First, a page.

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Friday, August 20, 2010
Updated: August 21, 9:58 AM ET
Davis: Andy Pettitte was key

ESPNNewYork.com news services

Betrayal, name calling and denials highlighted the Roger Clemens saga on Friday.

First, former Rep. Tom Davis of Virgina said Andy Pettitte's sworn statement that Roger Clemens admitted using human growth hormone was a critical factor in a federal grand jury's decision to indict Clemens on charges he lied to Congress.

Next, Clemens said he and his former good friend Pettitte don't talk anymore.

Finally, Clemens' attorney, Rusty Hardin, called Davis, the top Republican on the House committee that held a 2008 hearing on performance-enhancing substances in baseball, a "son of a bitch."

Davis spelled out his argument by phone to ESPNNewYork.com's Ian O'Connor.

"If it was just Roger versus [Brian] McNamee, it's a different matchup," he said. McNamee is Clemens' former trainer who claims to have provided the pitching great with HGH and steroids -- claims Clemens has vehemently denied.

"We didn't call Andy Pettitte, we deposed him, and he supported McNamee and that was a problem for [Clemens]," Davis said. "Without Pettitte, neither McNamee nor Clemens was that articulate or credible."

Pettitte, who wouldn't discuss the matter before Friday's game against the Mariners, revealed he used HGH that was provided by McNamee to expedite his recovery from an injury. Pettitte said in his deposition that his former teammate, Clemens, also acknowledged using HGH.

When he appeared before the House Committee on Oversight and Government Reform in February 2008, Clemens said Pettitte had "misremembered" their conversation.

"Andy Petttitte didn't want to testify against his friend," Davis said. "But when he raised his right hand, he told the truth. It would've been different without him. Roger was a great pitcher who's done a lot for the community, and McNamee's had other issues."

Clemens called WEEI Radio in Boston on Friday to express his support for the Jimmy Fund Radio Telethon and was asked if he still communicates with Pettitte.

"We don't," he said.

Clemens did not offer details about his defense.

"It's not fun, but I'm not going to talk about what we have ahead of us," he said. "In time, we'll get to have our say."

He added: "All I'm going to say is that I learned a lot through what happened, and what did not happen. We're going to deal with it. I don't know what else to say. We're going to deal with it and have our day."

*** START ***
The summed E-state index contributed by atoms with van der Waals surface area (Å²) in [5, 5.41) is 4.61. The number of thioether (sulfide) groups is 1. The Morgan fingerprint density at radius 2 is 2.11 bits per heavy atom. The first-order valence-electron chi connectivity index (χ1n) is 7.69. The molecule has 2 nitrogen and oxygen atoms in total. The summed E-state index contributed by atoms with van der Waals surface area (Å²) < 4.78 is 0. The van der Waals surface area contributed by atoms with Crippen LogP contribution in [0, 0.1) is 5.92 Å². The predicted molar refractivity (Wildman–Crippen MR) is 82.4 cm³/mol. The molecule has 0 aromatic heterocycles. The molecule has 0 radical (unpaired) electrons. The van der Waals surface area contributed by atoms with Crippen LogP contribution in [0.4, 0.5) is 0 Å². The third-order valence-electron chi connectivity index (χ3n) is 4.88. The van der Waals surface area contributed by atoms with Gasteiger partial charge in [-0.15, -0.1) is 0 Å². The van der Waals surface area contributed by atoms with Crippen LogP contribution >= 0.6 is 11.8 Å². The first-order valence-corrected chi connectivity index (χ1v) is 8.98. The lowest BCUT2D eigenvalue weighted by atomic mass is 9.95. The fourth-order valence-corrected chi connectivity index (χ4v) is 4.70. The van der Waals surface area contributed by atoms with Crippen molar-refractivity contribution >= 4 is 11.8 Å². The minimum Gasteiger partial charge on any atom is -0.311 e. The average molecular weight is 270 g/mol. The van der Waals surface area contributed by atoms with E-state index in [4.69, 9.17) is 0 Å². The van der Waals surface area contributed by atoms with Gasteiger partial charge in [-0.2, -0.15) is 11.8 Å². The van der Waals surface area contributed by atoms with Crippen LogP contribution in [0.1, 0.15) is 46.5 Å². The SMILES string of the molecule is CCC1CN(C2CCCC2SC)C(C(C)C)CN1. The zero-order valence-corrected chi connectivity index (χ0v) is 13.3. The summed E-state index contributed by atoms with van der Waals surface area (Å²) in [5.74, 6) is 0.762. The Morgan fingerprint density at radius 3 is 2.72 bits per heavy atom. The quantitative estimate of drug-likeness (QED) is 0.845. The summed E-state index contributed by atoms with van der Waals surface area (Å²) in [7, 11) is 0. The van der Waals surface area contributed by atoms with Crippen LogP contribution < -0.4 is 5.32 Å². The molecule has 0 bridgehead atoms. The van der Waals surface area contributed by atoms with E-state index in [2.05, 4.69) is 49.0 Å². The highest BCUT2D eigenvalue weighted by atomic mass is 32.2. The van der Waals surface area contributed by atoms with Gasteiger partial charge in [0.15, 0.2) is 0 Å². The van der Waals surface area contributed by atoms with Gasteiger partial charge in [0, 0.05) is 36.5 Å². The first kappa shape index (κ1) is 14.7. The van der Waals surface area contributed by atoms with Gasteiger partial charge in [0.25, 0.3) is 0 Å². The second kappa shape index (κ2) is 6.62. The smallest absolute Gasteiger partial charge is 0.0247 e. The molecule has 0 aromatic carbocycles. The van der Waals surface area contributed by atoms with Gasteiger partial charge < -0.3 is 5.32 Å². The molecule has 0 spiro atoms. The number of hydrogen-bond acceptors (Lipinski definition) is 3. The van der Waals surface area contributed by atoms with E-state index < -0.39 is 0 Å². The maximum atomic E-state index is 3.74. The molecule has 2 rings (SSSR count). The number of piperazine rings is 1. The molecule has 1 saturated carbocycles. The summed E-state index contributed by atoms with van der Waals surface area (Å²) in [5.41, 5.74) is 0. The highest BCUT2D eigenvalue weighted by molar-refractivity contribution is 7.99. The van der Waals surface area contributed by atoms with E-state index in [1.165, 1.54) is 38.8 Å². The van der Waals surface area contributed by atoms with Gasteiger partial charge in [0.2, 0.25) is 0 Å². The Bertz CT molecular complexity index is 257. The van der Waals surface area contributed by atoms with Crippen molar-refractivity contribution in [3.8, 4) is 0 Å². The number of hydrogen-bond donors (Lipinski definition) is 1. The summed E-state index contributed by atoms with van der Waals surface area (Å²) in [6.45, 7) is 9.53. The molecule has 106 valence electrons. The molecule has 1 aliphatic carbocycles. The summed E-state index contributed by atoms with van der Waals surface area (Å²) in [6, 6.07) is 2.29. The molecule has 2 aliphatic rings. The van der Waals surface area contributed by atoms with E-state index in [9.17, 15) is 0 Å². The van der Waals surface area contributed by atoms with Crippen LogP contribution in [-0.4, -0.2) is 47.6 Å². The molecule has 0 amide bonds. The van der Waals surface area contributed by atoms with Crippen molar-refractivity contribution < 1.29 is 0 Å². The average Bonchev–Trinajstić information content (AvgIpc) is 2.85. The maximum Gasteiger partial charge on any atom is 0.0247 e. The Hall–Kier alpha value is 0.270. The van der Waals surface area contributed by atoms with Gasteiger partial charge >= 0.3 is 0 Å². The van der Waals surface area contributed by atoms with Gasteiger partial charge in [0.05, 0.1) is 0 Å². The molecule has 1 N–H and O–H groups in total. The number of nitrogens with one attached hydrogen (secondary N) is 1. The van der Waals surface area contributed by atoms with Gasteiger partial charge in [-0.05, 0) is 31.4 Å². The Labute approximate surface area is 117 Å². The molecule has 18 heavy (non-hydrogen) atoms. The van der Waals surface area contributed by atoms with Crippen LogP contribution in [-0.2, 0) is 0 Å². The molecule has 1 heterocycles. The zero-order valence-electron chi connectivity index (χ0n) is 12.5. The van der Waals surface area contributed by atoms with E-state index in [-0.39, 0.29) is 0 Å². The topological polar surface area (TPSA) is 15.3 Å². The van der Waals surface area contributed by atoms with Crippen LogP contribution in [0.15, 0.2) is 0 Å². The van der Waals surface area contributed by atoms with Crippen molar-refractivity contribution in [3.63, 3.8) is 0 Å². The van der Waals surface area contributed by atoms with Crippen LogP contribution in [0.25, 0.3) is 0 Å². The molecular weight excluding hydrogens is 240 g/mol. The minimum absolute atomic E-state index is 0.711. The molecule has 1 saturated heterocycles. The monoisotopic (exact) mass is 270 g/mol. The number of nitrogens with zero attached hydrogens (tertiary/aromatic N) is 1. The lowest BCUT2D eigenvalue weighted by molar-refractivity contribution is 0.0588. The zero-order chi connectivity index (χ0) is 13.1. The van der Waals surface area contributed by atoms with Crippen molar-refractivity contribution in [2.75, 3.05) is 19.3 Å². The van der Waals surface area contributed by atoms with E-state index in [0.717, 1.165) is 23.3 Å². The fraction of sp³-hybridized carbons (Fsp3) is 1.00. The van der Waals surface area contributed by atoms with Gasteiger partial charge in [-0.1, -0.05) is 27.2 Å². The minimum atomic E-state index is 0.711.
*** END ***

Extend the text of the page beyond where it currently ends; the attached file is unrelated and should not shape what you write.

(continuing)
After his alleged use of HGH and steroids was documented in the Mitchell report, Clemens voluntarily testified under oath that he'd never used performance-enhancing drugs. He was indicted Thursday on three counts for making false statements, on two counts for perjury, and on one count for obstruction of justice.

Before Clemens testified, Davis was among those who met with the seven-time Cy Young Award winner and Hardin. Davis said he warned Clemens he shouldn't lie to Congress, and the response to that warning went like this: "We get it. We get it. OK."

"We're sitting around, and they were deciding whether to go through with the hearing or not," Davis said. "This wasn't a mandatory hearing. We weren't hanging [Clemens] out to dry. We were only giving him an opportunity to refute the Mitchell report and to tell his side of the story.

"We didn't wish this on Clemens, I guarantee you. But there are people who think they can bluff their way through, and it's hubris. ... These matters are taken very seriously. We impeached a president [Bill Clinton] for lying in a deposition. Nobody's above the law, including the president and All-Star pitchers."

Hardin accused Davis of skewing the facts by continuing to portray Clemens as pushing to appear before the committee hearing. Instead, he says Clemens would have been subpoenaed if he hadn't voluntarily appeared in Washington and the committee was preparing to ask the Department of Justice to investigate before he testified.

"Let me tell you what a hypocrite he is," Hardin told ESPN.com's Mike Fish, referring to Davis. "The week before the public hearings we give a deposition. So when they say Roger demanded a hearing -- he didn't demand a hearing. Everybody finished their depositions. Waxman [Rep. Henry Waxman, a Democrat and committee chairman] is getting a lot of pressure at that stage from the Democrats. We're going around to all their offices. Nobody wanted a hearing.

"On Friday afternoon [four days before the hearing], Waxman gets the affidavit from Andy [Pettitte] that has Andy more definite than he was in his deposition. And in return for that he tells Andy he doesn't have to testify.

"Then they announce to us at 3 o'clock that Friday, 'Roger can decline to testify if he wants to and we won't have the hearing. We'll just issue a majority [Democratic] report. And the minority, the minority [Republican] is saying to us staff, 'Here is what [Waxman] is going to do. What they're going to do is hammer [Clemens]. They're going to refer him to Justice.' So nobody would have heard Roger [if he didn't appear at the hearing].

"So Tom Davis, who I saw on TV last night, comes down to us, calls us aside and urges us to have Roger testify. And now that son of a bitch is on TV saying that Roger insisted upon it."

Clemens, meanwhile, isn't worried how this increasingly ugly situation will affect a legacy built on 354 wins, 4,672 strikeouts and seven Cy Young Awards.

"I didn't play the game to go to the Hall of Fame," he said. "We love the Hall of Fame ... [But] I played the game because it was an opportunity to take care of my family."

Information from ESPNNewYork.com's Ian O'Connor and ESPNBoston.com was used in this report.

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